A HELOC loan stands for “Home Equity Line Of Credit.” It uses the equity of your home as collateral for a loan. What’s equity? It’s the difference between your home’s value and the balance of your mortgage; essentially, it’s what’s “yours” in your house.
A HELOC is a flexible loan option that functions similarly to a credit card: you have a maximum line of credit, and you can take out any amount of cash under that cap over the life of the loan, with funds available on an as-needed basis. You’ll pay it back with interest, of course, but usually at a much lower rate than a credit card. You also have the convenience of accessing the money multiple ways, whether it’s at a bank ranch, through checks provided by the bank, or through online banking.
Homeowners have plenty of purchases to make, and a HELOC can help with several specific goals, offering immediate funds at an interest rate that is manageable. You can use it for regular expenses, like tuition payments, or use it in an emergency to pay a large bill. You can also use it for projects that have a big up-front cost (like remodeling a kitchen) that may eventually offer you a return on investment when you sell your home.
Here are some ways to utilize a HELOC.
This is the most obvious way to use a HELOC, and from a financial standpoint, it’s a savvy decision. Putting money into your house will increase its value, so you’re rebuilding equity while also enjoying the perks of a more livable home.
However, not all home renovations increase your home’s value, as strange as that may seem. In fact, it’s a common mistake to add features to your home that don’t actually increase the resale value. Remember that a remodel is about more than your comfort or style, and what you deem as a necessity may seem frivolous to future homebuyers.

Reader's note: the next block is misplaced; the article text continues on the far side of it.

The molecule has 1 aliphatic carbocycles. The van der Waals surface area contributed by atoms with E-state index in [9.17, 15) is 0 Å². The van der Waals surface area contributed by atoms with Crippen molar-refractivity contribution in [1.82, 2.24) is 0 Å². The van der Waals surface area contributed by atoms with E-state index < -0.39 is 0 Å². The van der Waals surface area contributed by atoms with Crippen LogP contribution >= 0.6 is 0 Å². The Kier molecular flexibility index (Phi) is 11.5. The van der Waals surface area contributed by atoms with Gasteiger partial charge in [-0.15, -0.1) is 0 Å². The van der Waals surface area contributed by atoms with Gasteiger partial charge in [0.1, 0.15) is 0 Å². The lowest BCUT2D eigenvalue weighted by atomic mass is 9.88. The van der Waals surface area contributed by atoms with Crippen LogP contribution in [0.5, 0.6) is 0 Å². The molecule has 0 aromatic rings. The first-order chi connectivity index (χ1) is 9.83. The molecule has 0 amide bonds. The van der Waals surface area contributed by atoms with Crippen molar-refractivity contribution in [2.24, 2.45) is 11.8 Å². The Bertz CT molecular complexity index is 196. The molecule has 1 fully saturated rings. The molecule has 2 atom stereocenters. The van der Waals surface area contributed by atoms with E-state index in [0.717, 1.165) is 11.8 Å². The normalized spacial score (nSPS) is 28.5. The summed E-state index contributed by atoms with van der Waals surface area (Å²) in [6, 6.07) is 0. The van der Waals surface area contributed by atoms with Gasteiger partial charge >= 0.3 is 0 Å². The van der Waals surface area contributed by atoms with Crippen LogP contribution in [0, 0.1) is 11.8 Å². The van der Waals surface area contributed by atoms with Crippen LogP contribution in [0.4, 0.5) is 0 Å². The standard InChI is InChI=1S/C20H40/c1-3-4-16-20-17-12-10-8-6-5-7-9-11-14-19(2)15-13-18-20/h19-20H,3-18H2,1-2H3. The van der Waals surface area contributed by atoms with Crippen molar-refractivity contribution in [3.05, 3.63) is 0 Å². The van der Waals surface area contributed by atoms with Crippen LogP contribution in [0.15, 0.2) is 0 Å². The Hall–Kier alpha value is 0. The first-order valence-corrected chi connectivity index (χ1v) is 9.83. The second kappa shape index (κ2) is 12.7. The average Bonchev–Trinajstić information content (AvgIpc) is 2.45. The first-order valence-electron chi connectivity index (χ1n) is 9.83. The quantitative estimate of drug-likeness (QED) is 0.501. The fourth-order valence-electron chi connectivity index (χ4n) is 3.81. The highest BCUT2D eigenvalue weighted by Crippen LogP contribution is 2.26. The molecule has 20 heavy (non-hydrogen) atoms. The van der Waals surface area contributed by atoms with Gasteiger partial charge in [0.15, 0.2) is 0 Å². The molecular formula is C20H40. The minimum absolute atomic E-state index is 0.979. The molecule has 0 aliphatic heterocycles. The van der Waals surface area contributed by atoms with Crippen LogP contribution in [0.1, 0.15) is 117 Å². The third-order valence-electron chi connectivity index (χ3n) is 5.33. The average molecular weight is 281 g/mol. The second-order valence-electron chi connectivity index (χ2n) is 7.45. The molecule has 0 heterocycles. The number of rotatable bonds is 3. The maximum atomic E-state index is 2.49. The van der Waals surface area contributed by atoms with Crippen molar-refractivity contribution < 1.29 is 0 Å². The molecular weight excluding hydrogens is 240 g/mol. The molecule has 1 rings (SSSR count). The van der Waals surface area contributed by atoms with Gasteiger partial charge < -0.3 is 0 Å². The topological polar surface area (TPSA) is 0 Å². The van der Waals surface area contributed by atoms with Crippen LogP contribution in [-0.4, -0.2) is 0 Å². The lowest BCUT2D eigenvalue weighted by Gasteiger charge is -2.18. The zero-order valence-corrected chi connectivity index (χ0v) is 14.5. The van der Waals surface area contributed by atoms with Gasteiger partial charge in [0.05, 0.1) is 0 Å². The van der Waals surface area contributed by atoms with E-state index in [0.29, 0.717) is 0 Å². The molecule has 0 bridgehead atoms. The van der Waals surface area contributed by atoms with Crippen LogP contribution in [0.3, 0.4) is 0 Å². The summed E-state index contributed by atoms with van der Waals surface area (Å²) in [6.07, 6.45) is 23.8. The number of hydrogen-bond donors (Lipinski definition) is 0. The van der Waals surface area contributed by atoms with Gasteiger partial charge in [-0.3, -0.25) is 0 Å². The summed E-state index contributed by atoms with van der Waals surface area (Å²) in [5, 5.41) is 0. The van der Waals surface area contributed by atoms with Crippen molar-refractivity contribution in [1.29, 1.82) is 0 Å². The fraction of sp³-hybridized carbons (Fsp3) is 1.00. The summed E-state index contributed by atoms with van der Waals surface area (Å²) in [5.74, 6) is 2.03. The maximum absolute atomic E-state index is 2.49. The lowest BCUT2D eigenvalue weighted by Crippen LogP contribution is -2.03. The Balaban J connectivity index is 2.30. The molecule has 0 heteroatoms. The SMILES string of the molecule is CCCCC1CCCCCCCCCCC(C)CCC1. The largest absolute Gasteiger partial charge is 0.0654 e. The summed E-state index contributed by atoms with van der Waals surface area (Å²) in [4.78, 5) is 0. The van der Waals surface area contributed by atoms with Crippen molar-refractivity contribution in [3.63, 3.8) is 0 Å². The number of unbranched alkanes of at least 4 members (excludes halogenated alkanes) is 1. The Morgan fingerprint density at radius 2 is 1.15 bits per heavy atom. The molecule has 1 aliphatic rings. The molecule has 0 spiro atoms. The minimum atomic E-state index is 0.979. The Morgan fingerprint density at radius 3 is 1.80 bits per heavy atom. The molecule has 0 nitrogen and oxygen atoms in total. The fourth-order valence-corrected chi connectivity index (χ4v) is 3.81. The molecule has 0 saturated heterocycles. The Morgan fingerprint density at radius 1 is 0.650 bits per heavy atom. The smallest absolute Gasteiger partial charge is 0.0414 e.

So, before you decide to build a pool, remodel the kitchen, or turn your dark, damp basement space into a living area, do your research. Which renovation will give you the most gains? Think about cost, what you’ll be paying in interest, and the impact on your home’s value.
College is expensive, there’s no doubt about that. Instead of charging tuition payments, books for the semester, or even daycare costs to a credit card, you can utilize your HELOC. It usually offers a more competitive rate than a credit card, but it could potentially be more lucrative than a student loan, too.
Large purchases Like Cars & Appliances
No matter how modern and functional they are when you first buy them, cars and appliances eventually need to be replaced. A HELOC can fund a new washer and dryer or cover the down payment on a new car. Its rates could even be comparable to a car loan, so you could actually use the HELOC to cover the entire cost of the car and make monthly payments there instead of taking out a car loan.
Fun Life Events Like Vacations & Weddings
Life experiences like weddings, vacations, and honeymoons can create memories that will last a lifetime. A HELOC not only allows you to access money to fund these adventures, but it can give you extra money to improve their quality, too. Keep in mind that you’re using house equity to fund these events, though, so make sure they’re worth it before you take the plunge.
We’ve all been there: a sudden trip to the emergency room for a broken arm or appendicitis. Health insurance doesn’t always cover everything, and when you have large medical debt looming over you, having a manageable payment plan in place can mitigate a lot of unnecessary stress.
Debt Consolidation For Student Loans & Credit Cards
Lots of us have made mistakes with credit cards and student loans. Even though you’re doing your best and chipping away at your debts, the interest can be so high that your payments make little impact. Whether you have credit card debt, student loan debt, or both, a HELOC may allow you to pay them off faster and with lower interest. Plus, if you have multiple high-interest debts, you can combine them into one single payment instead of juggling different payment due dates and risking late fees.
Opening a HELOC doesn’t mean you have to have a plan for the money. It can also serve as an emergency fund in case the unthinkable happens such as job loss, sudden medical expense, or a home disaster like burst pipes. Having an emergency fund can give you peace of mind in case disaster strikes. (Pro Tip: you should also build up your savings for situations like these, too.)